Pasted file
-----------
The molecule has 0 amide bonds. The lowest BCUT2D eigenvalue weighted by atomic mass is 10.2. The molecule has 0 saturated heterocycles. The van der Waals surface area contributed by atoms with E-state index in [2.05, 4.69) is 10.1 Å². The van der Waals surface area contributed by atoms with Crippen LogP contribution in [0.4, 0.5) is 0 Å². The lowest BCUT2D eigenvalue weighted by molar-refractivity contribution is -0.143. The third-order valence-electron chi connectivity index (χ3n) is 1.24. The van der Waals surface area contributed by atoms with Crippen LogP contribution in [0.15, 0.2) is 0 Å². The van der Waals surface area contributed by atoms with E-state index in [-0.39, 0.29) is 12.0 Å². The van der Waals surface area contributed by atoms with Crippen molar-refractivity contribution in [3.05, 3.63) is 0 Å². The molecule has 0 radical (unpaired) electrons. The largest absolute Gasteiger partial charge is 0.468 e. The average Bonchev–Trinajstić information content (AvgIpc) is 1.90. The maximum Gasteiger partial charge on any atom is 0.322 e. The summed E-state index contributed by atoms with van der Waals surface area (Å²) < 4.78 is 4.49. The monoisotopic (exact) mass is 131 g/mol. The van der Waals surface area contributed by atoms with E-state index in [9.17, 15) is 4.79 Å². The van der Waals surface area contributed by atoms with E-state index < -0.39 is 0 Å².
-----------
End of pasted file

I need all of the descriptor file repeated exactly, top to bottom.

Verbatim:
The molecule has 0 amide bonds. The lowest BCUT2D eigenvalue weighted by atomic mass is 10.2. The molecule has 0 saturated heterocycles. The van der Waals surface area contributed by atoms with E-state index in [2.05, 4.69) is 10.1 Å². The van der Waals surface area contributed by atoms with Crippen LogP contribution in [0.4, 0.5) is 0 Å². The lowest BCUT2D eigenvalue weighted by molar-refractivity contribution is -0.143. The third-order valence-electron chi connectivity index (χ3n) is 1.24. The van der Waals surface area contributed by atoms with Crippen LogP contribution in [0.15, 0.2) is 0 Å². The van der Waals surface area contributed by atoms with E-state index in [-0.39, 0.29) is 12.0 Å². The van der Waals surface area contributed by atoms with Crippen molar-refractivity contribution in [3.05, 3.63) is 0 Å². The molecule has 0 radical (unpaired) electrons. The largest absolute Gasteiger partial charge is 0.468 e. The average Bonchev–Trinajstić information content (AvgIpc) is 1.90. The maximum Gasteiger partial charge on any atom is 0.322 e. The summed E-state index contributed by atoms with van der Waals surface area (Å²) < 4.78 is 4.49. The monoisotopic (exact) mass is 131 g/mol. The van der Waals surface area contributed by atoms with E-state index in [9.17, 15) is 4.79 Å². The van der Waals surface area contributed by atoms with E-state index < -0.39 is 0 Å².